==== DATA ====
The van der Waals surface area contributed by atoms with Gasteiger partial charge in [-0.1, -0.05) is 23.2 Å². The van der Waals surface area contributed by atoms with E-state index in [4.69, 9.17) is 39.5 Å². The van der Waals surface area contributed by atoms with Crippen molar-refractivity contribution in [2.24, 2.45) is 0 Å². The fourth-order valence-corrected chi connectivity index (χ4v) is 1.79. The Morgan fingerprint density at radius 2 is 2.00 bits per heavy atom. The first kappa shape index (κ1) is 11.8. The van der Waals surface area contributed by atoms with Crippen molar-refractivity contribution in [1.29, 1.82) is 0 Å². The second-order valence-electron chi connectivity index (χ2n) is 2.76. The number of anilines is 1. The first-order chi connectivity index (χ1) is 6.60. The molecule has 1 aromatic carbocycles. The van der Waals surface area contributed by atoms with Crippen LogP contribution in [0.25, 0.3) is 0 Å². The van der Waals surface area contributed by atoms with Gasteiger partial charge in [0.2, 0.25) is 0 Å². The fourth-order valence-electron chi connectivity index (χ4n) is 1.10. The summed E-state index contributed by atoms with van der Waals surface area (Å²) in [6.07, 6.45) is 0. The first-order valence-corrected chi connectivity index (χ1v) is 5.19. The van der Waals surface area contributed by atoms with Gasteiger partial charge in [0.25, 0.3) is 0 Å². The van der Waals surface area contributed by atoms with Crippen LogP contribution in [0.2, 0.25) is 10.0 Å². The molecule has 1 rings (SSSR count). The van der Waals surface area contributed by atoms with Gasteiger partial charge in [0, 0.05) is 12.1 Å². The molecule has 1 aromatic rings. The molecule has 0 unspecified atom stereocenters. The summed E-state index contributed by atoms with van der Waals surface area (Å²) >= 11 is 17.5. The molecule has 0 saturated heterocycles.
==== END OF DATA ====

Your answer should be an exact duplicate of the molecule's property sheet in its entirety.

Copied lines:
The van der Waals surface area contributed by atoms with Gasteiger partial charge in [-0.1, -0.05) is 23.2 Å². The van der Waals surface area contributed by atoms with E-state index in [4.69, 9.17) is 39.5 Å². The van der Waals surface area contributed by atoms with Crippen molar-refractivity contribution in [2.24, 2.45) is 0 Å². The fourth-order valence-corrected chi connectivity index (χ4v) is 1.79. The Morgan fingerprint density at radius 2 is 2.00 bits per heavy atom. The first kappa shape index (κ1) is 11.8. The van der Waals surface area contributed by atoms with Crippen molar-refractivity contribution in [1.29, 1.82) is 0 Å². The second-order valence-electron chi connectivity index (χ2n) is 2.76. The number of anilines is 1. The first-order chi connectivity index (χ1) is 6.60. The molecule has 1 aromatic carbocycles. The van der Waals surface area contributed by atoms with Crippen LogP contribution in [0.25, 0.3) is 0 Å². The van der Waals surface area contributed by atoms with Gasteiger partial charge in [0.2, 0.25) is 0 Å². The fourth-order valence-electron chi connectivity index (χ4n) is 1.10. The summed E-state index contributed by atoms with van der Waals surface area (Å²) in [6.07, 6.45) is 0. The first-order valence-corrected chi connectivity index (χ1v) is 5.19. The van der Waals surface area contributed by atoms with Gasteiger partial charge in [0.25, 0.3) is 0 Å². The van der Waals surface area contributed by atoms with Crippen LogP contribution in [0.2, 0.25) is 10.0 Å². The molecule has 1 rings (SSSR count). The van der Waals surface area contributed by atoms with Gasteiger partial charge in [0, 0.05) is 12.1 Å². The molecule has 1 aromatic rings. The molecule has 0 unspecified atom stereocenters. The summed E-state index contributed by atoms with van der Waals surface area (Å²) >= 11 is 17.5. The molecule has 0 saturated heterocycles.